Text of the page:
Since the PS4 and Xbox One released in 2013, it’s always felt like Microsoft was chasing Sony when it came to tech. The Xbox One was always a little slower, had a bit worse resolution, had a few more bugs, and that feeling increased substantially when the PS4 Pro released last year.
Now it’s the opposite. The Xbox One X can output native 4K, while the PS4 Pro can only hope to checkerboard. Microsoft put a 4K Blu-ray player in their uprated console, while inexplicably Sony decided not to install one even though the whole point of the Pro was 4K compatibility.
Also: Xbox One X Enhanced Games List: All 4K Enhanced Games Available at Launch and Upcoming in 2018
It feels like 2013 all over again with the pricing too. The Xbox One X matches the original price tag of the Xbox One at $499, and the PS4 Pro goes for $399. The difference this time is that the Xbox has the capabilities to match the extra $100 in value, enough so that it’s utterly puzzling that they decided to market it in the same way Sony sold the PS4 Pro.
This console generation is the first we’ve seen with half-step upgrades. It may be because we’re stuck in this weird transitional period between 1080p and 4K and Sony and Microsoft didn’t want to wait until the ninth generation consoles come out to give their machines the capability to play games in the new standard. It could also be because the video game market is bigger than ever and they know that enthusiasts will drop the cash for a second version of a console they already have just for the extra boost in power.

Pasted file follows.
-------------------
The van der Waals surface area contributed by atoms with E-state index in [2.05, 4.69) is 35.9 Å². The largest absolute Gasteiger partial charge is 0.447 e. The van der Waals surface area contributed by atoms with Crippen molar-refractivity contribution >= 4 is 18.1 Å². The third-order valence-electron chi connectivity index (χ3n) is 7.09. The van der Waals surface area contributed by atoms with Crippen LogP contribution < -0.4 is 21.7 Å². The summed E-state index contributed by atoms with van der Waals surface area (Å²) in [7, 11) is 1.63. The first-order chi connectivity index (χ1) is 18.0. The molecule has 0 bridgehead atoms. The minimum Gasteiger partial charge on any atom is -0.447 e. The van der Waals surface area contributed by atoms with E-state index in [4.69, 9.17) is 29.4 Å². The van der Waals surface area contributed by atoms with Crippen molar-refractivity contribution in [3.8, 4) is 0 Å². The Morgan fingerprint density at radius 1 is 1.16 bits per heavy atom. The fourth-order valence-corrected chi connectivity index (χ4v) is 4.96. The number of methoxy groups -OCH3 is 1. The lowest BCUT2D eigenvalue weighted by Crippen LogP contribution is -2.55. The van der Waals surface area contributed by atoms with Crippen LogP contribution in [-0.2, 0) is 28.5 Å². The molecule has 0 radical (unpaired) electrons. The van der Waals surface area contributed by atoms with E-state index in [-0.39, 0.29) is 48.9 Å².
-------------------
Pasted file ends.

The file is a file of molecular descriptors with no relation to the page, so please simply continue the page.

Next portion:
The Xbox One X Should Have Kicked Off the Ninth-Generation of Consoles (or Destroyed the Concept of Console Generations Entirely)
With how poorly the Xbox One has performed in the market so far, Microsoft might have been better off just releasing the Xbox One X as a ninth-gen console with a new name and a fresh-start in branding. Nintendo did it, and it’s working out great for them with the Switch. The Wii U was only around for about four years before it was discontinued, and it was the right decision for them.
Marketing the Xbox One X as a new console would have given Microsoft the ability to paint the PS4 as old tech too. Having it as just an upgrade to an existing platform is somewhat confusing for the regular Joe out there on the streets, but if you come on the TV with commercials saying something is, “The newest console on the market! Get your Xbox One 2 (or whatever), or get left behind.”